A geographically inclusive transition of movie theaters to digital cinema will require geographically comprehensive high-bandwidth connectivity. Movie theaters offer cheap, popular entertainment. The physical distribution of film prints places little economic and technological constraint on movie theater location. Hence movie theaters are geographically ubiquitous. Digital cinema, however, may make movie theater location practically relevant to movie distribution.
The bandwidth required for distributing digital cinema depends on formats and compression technology. The leading specification for current digital cinema, the Digital Cinema Initiatives specification, prescribes a maximum image bit rate of 250 Mbit/s (megabits per second) and a maximum audio bit rate about 5 Mbit/s. A plausible compression ratio of 10 thus implies bandwidth about 25 Mbit/s for real-time transmission of a single digital-cinema movie. If a movie theater shows a different movie every day, it might have roughly 12 hours to acquire a movie from a digital network. Thus connectivity of several megabits per second would be sufficient for non-real-time showing of current digital cinema formats. Being able to show live events, however, is an important advantage of digital cinema. Moveover, newer higher definition and 3-D digital formats will require greater bandwidth. For example, the Super Hi-Vision format specifies a 25 Gbit/s native image rate, and researchers envision a 80 Mbit/s compressed signal.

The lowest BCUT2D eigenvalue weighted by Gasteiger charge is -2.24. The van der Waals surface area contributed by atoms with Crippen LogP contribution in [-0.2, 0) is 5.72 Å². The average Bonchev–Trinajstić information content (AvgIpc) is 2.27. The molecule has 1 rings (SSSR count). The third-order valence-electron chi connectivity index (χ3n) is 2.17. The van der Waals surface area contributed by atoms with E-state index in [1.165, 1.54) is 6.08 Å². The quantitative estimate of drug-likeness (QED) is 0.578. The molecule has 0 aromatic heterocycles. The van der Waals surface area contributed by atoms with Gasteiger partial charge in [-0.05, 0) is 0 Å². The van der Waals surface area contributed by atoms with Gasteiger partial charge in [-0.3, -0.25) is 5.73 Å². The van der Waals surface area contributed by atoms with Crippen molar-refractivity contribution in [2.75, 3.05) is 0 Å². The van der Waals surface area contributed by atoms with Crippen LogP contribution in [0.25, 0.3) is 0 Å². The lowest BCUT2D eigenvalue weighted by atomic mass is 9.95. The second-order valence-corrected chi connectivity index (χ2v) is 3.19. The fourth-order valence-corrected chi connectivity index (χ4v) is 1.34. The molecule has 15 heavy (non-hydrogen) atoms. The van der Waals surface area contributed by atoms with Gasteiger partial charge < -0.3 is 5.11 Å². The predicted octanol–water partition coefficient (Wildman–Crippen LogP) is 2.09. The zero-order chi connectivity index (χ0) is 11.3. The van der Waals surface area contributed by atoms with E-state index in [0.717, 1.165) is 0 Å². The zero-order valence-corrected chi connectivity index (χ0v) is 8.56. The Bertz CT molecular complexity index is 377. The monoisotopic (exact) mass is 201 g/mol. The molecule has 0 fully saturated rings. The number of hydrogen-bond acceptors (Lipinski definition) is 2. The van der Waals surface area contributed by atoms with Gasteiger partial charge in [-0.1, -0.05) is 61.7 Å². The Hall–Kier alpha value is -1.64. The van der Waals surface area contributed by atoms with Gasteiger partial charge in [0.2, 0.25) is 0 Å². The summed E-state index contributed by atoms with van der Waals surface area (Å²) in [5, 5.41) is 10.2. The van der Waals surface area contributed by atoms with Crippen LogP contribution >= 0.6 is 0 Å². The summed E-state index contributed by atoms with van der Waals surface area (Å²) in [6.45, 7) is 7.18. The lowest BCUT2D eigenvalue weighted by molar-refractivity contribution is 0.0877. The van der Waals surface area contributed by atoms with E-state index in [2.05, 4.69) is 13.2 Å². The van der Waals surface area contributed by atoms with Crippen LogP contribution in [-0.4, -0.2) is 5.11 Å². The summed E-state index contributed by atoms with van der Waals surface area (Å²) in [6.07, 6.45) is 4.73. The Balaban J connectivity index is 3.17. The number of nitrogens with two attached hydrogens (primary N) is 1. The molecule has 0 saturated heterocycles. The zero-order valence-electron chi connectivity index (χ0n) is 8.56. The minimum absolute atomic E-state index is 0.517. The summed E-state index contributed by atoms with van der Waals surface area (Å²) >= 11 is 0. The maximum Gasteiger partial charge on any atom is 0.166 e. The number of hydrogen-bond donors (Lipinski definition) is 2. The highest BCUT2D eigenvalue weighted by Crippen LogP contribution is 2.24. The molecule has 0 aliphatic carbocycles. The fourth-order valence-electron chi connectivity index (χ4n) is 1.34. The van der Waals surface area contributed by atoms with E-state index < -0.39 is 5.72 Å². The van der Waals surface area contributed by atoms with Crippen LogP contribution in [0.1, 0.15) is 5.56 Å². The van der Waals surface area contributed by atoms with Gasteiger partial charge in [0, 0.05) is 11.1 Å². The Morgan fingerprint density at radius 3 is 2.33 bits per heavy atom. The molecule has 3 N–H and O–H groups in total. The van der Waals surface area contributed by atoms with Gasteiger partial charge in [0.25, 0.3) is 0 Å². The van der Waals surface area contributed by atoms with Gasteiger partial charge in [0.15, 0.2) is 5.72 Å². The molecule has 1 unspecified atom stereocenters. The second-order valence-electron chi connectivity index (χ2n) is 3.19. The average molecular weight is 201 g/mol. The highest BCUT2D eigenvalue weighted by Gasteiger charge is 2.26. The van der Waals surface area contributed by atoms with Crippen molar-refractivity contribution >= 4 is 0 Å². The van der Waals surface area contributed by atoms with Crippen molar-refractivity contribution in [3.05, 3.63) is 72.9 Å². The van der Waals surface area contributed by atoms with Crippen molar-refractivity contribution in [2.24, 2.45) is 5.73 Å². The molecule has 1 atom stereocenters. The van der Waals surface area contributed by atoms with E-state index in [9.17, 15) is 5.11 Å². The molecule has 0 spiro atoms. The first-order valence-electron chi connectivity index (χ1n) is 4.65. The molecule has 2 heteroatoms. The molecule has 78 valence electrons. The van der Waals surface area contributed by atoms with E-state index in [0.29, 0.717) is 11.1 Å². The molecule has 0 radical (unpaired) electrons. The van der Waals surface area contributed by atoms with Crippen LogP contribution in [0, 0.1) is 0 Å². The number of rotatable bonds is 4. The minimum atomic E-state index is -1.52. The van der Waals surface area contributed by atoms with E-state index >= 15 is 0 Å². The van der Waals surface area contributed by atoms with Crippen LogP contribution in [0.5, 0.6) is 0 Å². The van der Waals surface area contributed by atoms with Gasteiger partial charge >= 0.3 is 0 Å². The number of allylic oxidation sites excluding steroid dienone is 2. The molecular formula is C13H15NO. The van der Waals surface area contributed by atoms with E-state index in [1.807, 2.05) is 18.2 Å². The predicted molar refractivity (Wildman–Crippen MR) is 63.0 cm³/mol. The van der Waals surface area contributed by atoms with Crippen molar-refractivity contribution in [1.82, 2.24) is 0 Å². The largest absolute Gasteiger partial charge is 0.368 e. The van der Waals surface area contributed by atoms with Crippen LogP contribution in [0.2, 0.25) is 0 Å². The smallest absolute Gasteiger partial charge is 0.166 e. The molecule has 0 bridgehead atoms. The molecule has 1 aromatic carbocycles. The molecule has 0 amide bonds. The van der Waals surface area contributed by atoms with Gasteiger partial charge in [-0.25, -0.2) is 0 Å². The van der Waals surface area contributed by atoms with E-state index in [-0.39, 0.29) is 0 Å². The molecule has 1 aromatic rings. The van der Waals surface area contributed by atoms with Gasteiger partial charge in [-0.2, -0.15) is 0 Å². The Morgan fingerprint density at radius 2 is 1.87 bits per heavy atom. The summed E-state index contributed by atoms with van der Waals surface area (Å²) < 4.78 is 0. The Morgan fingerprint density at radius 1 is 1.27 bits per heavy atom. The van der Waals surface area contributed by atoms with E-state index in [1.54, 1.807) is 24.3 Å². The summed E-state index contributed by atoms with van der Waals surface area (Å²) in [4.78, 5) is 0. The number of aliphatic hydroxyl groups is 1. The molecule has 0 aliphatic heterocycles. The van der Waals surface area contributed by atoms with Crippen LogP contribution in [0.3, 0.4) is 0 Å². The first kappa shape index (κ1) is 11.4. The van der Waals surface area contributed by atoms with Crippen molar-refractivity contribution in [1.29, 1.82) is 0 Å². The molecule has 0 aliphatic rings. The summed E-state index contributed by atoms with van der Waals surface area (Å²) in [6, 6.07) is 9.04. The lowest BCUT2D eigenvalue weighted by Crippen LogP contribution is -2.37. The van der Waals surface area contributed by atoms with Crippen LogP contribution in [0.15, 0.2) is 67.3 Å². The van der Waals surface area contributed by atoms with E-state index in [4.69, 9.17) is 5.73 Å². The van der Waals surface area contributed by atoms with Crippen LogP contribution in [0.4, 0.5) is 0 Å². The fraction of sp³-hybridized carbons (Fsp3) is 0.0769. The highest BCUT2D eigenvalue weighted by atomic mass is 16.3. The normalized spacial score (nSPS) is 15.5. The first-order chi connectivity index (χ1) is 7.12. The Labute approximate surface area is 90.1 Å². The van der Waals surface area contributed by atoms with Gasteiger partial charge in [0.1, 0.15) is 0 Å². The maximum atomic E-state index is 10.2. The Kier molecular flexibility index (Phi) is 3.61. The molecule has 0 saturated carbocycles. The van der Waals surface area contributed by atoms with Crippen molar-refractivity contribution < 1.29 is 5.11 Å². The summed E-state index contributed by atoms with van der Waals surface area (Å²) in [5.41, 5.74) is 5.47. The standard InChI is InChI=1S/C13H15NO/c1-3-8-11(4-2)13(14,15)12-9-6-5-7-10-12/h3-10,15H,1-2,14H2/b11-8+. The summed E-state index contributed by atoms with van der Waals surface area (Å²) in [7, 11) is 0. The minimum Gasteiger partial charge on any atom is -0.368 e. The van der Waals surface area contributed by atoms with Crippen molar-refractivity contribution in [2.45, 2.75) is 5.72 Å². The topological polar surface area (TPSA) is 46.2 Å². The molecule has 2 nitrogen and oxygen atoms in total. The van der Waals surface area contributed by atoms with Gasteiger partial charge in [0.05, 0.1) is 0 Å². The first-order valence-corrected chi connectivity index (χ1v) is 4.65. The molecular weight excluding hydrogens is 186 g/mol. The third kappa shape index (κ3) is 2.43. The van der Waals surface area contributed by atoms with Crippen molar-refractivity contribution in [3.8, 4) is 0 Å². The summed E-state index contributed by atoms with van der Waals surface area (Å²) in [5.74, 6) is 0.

Both satellite systems and incumbent telephone companies have networks that could provide geographically ubiquitous distribution of digital movies to movie theaters. Satellites are a good technology for geographically comprehensive broadcasting of high-bandwidth signals.[*] A satellite distribution network, however, confronts location-specific issues such as satellite line-of-sight, signal fade in rain and snow, and aesthetic and zoning concerns about satellite dish placement. Despite their business being focused on over-the-air broadcasting, traditional television networks and other analog video service providers in 2008 spent an estimated $100 million purchasing legacy wireline video transmission capacity from telephone companies. That figure suggests that satellite distribution systems for digital cinema are likely to require significant complementary wireline network services. Telephone company video transmission revenue seems to be concentrated in telephone company service areas covering New York City, Washington, D.C., and Los Angeles. These cities are associated with key video sources and video production facilities that probably require wireline transmission to satellite uplink facilities. Wireline complements to satellite-based digital cinema distribution systems may be concentrated in those cities. Short inter-premises wireline links might be used elsewhere to place a (downlink) satellite dish off the site of a movie theater. The extent of such siting issues isn’t clear, but might matter for a geographically comprehensive transition to digital cinema.
Digital cinema offers exciting new possibilities for movie theaters. Independent theater operators are concerned about being left behind in this transition. Without good national broadband network development, a weak distribution network for digital cinema might be a problem.
[*] Cinedigm Digital Cinema Corp. (formerly Access Integrated Technologies, also called AccessIT) is a leader in digital cinema distribution. Through its acquisition of FiberSat Global Services, it acquired a data storage and uplink facility at the Los Angeles International Media Center and capacity to distribute digital cinema via Ku-band and C-band satellites. In Oct. 2007, AccessIT (now Cinedigm) announced Cinelive, a new proprietary product to bring live 2-D and 3-D content to digital movie theaters.